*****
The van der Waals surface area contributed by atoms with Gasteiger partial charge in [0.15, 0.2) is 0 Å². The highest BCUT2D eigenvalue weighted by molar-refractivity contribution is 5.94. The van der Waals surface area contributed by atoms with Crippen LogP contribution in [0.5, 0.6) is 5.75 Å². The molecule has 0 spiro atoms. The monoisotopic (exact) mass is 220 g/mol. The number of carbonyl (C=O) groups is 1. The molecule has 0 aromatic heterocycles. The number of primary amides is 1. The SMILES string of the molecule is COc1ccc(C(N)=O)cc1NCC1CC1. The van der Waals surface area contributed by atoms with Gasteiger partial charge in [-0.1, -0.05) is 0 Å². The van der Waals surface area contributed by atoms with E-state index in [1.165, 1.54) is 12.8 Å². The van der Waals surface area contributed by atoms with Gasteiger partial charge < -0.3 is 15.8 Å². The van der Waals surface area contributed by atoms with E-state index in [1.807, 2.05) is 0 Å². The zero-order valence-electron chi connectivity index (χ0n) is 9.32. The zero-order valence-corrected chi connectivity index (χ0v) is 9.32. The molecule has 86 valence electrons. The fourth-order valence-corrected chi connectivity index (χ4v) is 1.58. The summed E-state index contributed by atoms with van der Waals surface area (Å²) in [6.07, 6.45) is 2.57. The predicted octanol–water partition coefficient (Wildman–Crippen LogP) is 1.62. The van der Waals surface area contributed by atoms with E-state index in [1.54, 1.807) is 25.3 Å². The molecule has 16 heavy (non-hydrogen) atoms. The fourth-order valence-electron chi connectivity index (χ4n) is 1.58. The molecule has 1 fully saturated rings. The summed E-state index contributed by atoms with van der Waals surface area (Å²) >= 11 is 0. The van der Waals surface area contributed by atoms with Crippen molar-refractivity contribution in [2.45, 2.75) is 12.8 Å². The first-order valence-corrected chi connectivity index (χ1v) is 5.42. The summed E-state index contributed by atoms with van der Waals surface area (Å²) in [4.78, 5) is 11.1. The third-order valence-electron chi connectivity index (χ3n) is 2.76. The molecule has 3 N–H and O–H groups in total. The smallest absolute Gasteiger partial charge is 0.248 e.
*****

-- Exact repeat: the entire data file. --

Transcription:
The van der Waals surface area contributed by atoms with Gasteiger partial charge in [0.15, 0.2) is 0 Å². The highest BCUT2D eigenvalue weighted by molar-refractivity contribution is 5.94. The van der Waals surface area contributed by atoms with Crippen LogP contribution in [0.5, 0.6) is 5.75 Å². The molecule has 0 spiro atoms. The monoisotopic (exact) mass is 220 g/mol. The number of carbonyl (C=O) groups is 1. The molecule has 0 aromatic heterocycles. The number of primary amides is 1. The SMILES string of the molecule is COc1ccc(C(N)=O)cc1NCC1CC1. The van der Waals surface area contributed by atoms with Gasteiger partial charge in [-0.1, -0.05) is 0 Å². The van der Waals surface area contributed by atoms with E-state index in [1.165, 1.54) is 12.8 Å². The van der Waals surface area contributed by atoms with Gasteiger partial charge < -0.3 is 15.8 Å². The van der Waals surface area contributed by atoms with E-state index in [1.807, 2.05) is 0 Å². The zero-order valence-electron chi connectivity index (χ0n) is 9.32. The zero-order valence-corrected chi connectivity index (χ0v) is 9.32. The molecule has 86 valence electrons. The fourth-order valence-corrected chi connectivity index (χ4v) is 1.58. The summed E-state index contributed by atoms with van der Waals surface area (Å²) in [6.07, 6.45) is 2.57. The predicted octanol–water partition coefficient (Wildman–Crippen LogP) is 1.62. The van der Waals surface area contributed by atoms with E-state index in [1.54, 1.807) is 25.3 Å². The molecule has 16 heavy (non-hydrogen) atoms. The fourth-order valence-electron chi connectivity index (χ4n) is 1.58. The molecule has 1 fully saturated rings. The summed E-state index contributed by atoms with van der Waals surface area (Å²) >= 11 is 0. The van der Waals surface area contributed by atoms with Crippen molar-refractivity contribution in [2.45, 2.75) is 12.8 Å². The first-order valence-corrected chi connectivity index (χ1v) is 5.42. The summed E-state index contributed by atoms with van der Waals surface area (Å²) in [4.78, 5) is 11.1. The third-order valence-electron chi connectivity index (χ3n) is 2.76. The molecule has 3 N–H and O–H groups in total. The smallest absolute Gasteiger partial charge is 0.248 e.